It’s noteworthy that vanilla extract keeps well in cool temperature, not cold. So refrigeration is not recommended for the extract, as it has a tendency to alter its integrity and quality.
2. Store It In A Dark Bottle
Most vanilla extracts arrive in a dark-colored bottle like black or brown. This is especially helpful to reduce its exposure to the damaging light, one of its biggest enemies. If the original packaging is a clear, bright color, it’s best to decant the substance to a dark bottle or vial.
3. Make Sure The Bottle Lid Is Tightly Sealed
When not in use, you should always seal the lid tightly. Allowing the extract to be exposed to the air and light may speed up alcohol’s evaporation and give harmful bacteria a good chance to enter the substance.
Besides, the bottle itself must be airtight to perfectly preserve the extract. If you bought the extract in a plastic bottle, don’t hesitate to transfer it to a glass jar or bottle with a tight-fitting cap that can be well-sealed after each use.
4. Avoid Heat Sources, Light, And Moisture
Without a doubt, these three elements are the biggest enemies of vanilla extract. Frequent exposure to them causes your extract to lose its potency and age prematurely.
Thusly, you’ll want to keep the bottle of extract in a cool, dark, and dry place. A spice drawer or dark cabinet will do, and make sure to keep the cabinet closed whenever not in use.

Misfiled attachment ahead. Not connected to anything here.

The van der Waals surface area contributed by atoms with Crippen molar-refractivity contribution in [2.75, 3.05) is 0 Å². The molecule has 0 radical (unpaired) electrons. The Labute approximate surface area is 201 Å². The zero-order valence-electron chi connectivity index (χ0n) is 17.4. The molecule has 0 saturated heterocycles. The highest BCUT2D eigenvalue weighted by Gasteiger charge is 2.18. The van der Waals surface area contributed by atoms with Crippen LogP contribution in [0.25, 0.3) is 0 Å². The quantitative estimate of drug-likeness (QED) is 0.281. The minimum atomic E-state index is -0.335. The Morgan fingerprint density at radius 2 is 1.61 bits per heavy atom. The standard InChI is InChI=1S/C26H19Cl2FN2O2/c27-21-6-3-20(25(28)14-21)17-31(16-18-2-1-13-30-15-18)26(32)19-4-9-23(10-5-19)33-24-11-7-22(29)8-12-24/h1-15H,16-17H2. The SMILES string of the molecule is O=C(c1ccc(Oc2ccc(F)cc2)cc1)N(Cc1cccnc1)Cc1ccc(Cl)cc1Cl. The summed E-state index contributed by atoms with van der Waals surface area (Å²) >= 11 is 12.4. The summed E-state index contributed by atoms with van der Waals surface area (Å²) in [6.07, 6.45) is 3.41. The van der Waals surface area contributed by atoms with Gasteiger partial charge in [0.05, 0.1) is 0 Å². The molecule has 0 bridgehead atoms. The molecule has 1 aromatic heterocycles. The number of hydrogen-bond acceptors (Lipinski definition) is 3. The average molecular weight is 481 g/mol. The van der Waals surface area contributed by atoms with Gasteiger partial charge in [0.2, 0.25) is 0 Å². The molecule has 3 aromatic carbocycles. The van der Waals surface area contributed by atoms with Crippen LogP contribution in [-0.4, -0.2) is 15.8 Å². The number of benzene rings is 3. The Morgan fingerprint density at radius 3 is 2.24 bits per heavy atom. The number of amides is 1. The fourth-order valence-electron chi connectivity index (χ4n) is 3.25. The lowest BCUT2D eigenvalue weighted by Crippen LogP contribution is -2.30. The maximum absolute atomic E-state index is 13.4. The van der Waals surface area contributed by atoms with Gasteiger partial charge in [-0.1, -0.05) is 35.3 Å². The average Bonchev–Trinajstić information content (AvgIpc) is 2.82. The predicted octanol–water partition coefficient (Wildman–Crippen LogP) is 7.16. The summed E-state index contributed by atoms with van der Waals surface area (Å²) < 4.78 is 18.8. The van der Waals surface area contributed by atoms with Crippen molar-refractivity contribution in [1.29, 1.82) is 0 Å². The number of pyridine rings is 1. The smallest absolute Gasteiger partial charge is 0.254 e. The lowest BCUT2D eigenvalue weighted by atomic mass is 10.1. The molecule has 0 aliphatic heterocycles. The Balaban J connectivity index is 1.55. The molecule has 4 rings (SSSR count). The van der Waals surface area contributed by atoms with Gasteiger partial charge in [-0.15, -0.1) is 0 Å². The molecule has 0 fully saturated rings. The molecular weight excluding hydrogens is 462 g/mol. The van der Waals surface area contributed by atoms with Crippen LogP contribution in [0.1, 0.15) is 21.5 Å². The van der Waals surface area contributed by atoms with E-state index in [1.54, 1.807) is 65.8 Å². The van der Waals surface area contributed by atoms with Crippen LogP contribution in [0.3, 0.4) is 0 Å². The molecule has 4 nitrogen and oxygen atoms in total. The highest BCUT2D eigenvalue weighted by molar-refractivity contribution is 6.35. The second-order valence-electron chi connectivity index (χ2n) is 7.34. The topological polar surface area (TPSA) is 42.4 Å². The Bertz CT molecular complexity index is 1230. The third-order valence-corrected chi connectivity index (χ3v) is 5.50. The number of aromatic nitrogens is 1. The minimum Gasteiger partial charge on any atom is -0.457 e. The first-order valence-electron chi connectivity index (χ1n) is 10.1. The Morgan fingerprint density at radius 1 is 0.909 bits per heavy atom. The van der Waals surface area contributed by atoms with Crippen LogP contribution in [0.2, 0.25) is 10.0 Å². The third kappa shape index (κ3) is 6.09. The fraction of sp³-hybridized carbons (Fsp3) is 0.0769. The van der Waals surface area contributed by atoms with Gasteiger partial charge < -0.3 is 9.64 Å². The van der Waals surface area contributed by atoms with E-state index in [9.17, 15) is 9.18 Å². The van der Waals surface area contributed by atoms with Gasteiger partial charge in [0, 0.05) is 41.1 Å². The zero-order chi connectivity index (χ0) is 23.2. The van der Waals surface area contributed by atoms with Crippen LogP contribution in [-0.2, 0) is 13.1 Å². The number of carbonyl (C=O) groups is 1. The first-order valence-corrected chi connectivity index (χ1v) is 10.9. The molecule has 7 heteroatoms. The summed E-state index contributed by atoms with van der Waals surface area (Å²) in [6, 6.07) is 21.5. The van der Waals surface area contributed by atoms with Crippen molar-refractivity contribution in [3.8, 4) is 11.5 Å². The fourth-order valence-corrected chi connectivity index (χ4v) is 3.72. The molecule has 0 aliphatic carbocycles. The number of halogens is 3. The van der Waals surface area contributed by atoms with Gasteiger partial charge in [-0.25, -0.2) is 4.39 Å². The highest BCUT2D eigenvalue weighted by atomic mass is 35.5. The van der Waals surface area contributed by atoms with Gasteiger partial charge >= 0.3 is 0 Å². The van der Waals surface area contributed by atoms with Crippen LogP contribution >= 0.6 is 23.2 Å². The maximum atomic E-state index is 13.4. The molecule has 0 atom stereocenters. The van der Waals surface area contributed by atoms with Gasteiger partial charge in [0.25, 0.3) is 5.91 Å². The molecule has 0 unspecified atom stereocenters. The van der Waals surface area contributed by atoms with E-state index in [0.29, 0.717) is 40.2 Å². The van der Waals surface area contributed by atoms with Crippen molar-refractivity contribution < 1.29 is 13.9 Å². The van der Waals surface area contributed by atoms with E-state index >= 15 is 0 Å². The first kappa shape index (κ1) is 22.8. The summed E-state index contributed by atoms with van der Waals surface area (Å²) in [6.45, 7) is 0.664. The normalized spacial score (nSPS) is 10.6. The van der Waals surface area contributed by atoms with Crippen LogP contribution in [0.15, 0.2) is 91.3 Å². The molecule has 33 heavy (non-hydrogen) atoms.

In addition, storing vanilla extract anywhere near the dishwasher, stove, or refrigerator is strongly advised against. The constant temperature change around these devices can damage your extract.
Finally, make sure that the pantry you choose is far from any direct sunlight from the windows and artificial light system, such as under-cabinet lighting.
5. Decant Into Smaller Bottles
For home cooks who bought a good amount of vanilla extract in a large bottle for years of use in their kitchens, transferring the content into smaller vials or bottles is essential to avoid opening the bottle way too many times.
Make a quick estimation of how much extract you plan to use in the next three months. If there’s more vanilla in the bottle than required, transfer the excess into a good-quality bottle with a tight seal. Once you finish up the first bottle, simply refill as needed.
Have you been storing vanilla extract effectively this whole time? Find out right now!
Can I Store Vanilla Extract In The Fridge?
In short, no. Compared with the storage life of cream cheese or other ingredients, vanilla extract doesn’t really go through a similar spoilage process. It would be completely pointless, as far as safety and preservation go, to refrigerate or freeze your bottle of vanilla extract.